Solar Probe finds small flares – ‘campfires’ – that may help heat the corona

A sequence of images from the Solar Orbiter’s Extreme UItraviolet Imager shows multiple small flares across the Sun’s surface that may help explain the mechanism that heats the solar corona. Image: Solar Orbiter/EUI Team (ESA & NASA); CSL, IAS, MPS, PMOD/WRC, ROB, UCL/MSSL

The ESA/NASA Solar Orbiter’s first images, unveiled 16 July, provide a spectacular new look at the Sun, including surprising views of small flare-like blazes dubbed “campfires” that may provide at least some of the energy powering the star’s million-degree corona.

Daniel Müller, Solar Orbiter project scientist with the European Space Agency, said it’s too early to draw conclusions but “there is the possibility that what we see here … could contribute significantly” to heating the Sun’s outer atmosphere.

The American physicist Eugene Parker theorised in 1987 that a sea of small, magnetically powered “nanoflares” could be the mechanism that heats up the corona to such high temperatures.


A high-resolution image from the Extreme Ultraviolet Imager (EUI) on ESA’s Solar Orbiter spacecraft. The circle in the lower left corner indicates the size of Earth for scale. The arrow points to one of the ubiquitous features of the solar surface, called ‘campfires’.

While the new data do not yet resolve the issue, “our conjecture is these campfires … are related to changes in the Sun’s magnetic field, a process known as magnetic reconnection,” Müller said during a news briefing. “We believe that even though it’s the ‘quiet’ Sun, and there are only small scale magnetic fields, these filaments do get tangled and get under stress. And like rubber bands, they can eventually tear and then reconfigure into new configurations.”

“That tearing process can release energy, vast quantities, and that would then heat the plasma locally to temperatures of more than a million degrees, which is what we see.”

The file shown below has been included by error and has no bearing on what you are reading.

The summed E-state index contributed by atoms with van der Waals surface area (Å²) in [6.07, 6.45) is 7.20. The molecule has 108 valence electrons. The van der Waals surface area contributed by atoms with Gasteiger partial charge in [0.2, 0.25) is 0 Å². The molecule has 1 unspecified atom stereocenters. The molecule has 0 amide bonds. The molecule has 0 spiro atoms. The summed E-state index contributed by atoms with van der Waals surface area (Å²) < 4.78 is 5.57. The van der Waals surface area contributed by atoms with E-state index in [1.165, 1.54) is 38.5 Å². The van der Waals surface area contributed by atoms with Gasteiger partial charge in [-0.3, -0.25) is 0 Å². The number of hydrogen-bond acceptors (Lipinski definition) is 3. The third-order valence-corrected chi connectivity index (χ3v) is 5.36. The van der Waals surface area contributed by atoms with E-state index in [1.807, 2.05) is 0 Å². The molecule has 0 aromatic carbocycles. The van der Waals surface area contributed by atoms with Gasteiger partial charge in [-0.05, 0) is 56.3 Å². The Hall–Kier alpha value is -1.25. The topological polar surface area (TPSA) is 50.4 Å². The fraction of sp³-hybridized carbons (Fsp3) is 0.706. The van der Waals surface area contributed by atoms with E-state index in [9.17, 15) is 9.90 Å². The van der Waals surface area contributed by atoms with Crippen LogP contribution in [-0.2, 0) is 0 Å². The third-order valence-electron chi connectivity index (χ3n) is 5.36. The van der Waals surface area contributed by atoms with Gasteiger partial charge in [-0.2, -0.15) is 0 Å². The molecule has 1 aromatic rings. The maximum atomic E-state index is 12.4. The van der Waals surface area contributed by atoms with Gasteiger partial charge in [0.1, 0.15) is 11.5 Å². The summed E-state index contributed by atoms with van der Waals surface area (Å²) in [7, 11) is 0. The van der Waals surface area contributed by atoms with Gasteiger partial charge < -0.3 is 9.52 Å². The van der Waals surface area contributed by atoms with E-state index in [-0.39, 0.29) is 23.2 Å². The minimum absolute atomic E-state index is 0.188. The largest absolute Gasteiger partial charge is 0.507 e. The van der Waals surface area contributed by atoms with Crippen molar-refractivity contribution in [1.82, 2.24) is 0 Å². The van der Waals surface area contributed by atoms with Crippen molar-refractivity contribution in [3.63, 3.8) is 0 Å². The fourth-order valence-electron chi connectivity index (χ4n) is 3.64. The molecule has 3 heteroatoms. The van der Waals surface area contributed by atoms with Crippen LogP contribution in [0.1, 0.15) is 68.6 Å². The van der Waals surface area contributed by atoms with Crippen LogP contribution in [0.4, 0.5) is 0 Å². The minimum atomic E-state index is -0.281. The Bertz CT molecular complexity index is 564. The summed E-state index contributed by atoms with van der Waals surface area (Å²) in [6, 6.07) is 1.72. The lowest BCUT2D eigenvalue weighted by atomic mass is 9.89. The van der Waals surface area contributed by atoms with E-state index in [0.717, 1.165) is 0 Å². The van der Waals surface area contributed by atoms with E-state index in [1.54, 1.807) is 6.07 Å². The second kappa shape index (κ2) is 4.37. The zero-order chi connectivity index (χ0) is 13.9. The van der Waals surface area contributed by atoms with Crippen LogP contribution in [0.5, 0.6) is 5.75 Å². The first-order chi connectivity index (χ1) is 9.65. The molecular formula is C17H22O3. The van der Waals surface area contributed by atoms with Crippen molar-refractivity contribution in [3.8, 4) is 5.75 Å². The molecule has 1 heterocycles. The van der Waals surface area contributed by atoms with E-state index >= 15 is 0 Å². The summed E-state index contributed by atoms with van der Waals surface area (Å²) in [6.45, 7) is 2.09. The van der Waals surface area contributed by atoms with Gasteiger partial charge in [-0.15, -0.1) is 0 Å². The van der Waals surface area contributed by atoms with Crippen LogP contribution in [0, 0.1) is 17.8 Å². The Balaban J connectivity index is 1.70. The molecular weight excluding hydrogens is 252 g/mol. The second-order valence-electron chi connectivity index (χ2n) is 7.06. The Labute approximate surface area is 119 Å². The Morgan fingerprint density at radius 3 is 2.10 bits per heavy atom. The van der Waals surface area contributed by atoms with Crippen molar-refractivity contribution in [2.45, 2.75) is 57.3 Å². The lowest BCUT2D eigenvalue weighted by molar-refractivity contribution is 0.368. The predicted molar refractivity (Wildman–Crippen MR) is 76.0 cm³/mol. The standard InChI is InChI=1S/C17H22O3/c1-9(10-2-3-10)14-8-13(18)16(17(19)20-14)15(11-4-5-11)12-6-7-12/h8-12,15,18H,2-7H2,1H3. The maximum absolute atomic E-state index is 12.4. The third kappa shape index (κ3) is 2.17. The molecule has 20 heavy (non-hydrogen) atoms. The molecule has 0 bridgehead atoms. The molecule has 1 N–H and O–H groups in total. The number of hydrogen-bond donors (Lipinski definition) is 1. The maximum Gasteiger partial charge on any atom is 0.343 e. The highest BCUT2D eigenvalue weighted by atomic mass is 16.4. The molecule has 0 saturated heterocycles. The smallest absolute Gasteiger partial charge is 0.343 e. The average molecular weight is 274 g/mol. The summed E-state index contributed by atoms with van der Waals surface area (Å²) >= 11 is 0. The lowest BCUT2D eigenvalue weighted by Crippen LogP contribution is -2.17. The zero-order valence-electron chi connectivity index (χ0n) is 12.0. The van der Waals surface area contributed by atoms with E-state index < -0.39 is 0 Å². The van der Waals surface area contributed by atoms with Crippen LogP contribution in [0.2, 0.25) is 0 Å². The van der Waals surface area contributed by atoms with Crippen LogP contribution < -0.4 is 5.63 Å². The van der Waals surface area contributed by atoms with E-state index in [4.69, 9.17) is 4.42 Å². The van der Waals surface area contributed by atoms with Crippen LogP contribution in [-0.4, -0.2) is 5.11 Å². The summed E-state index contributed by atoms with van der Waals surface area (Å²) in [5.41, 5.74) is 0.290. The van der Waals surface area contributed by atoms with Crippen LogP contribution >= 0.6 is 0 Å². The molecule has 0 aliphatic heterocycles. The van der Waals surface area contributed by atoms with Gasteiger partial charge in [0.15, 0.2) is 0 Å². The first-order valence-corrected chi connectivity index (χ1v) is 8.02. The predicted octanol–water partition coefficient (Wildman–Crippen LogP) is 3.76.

Along with the campfire images, ESA also released full-disc photos and data from the spacecraft’s other instruments, captured at a distance of about 77 million kilometres (48 million miles) from the Sun, showing an extraordinary level of detail.

“We’ve never been closer to the sun with a camera, and this is just the beginning of the long, epic journey of the Solar Orbiter, which will take us even closer to the Sun in less than two years time,” said Müller. “Our closest approach will be just over a quarter of the distance between the Sun and Earth.”

NASA’s Parker Solar Probe, named after the man who first suggested the solar wind and nanoflares, flies much closer to the Sun, periodically passing through the outer regions of the corona. But in doing so, it has to endure temperatures that are too high for sun-facing cameras.

“Parker Solar probe is going closer to the Sun, much closer, within nine solar radii,” said Holly Gilbert, Solar Orbiter project scientist for NASA. “But the environment that close is extremely harsh. They have one camera that’s not facing the Sun, it’s facing away so it can watch the solar wind. So Solar Orbiter is (at) the limit of where cameras can take images of the Sun itself.”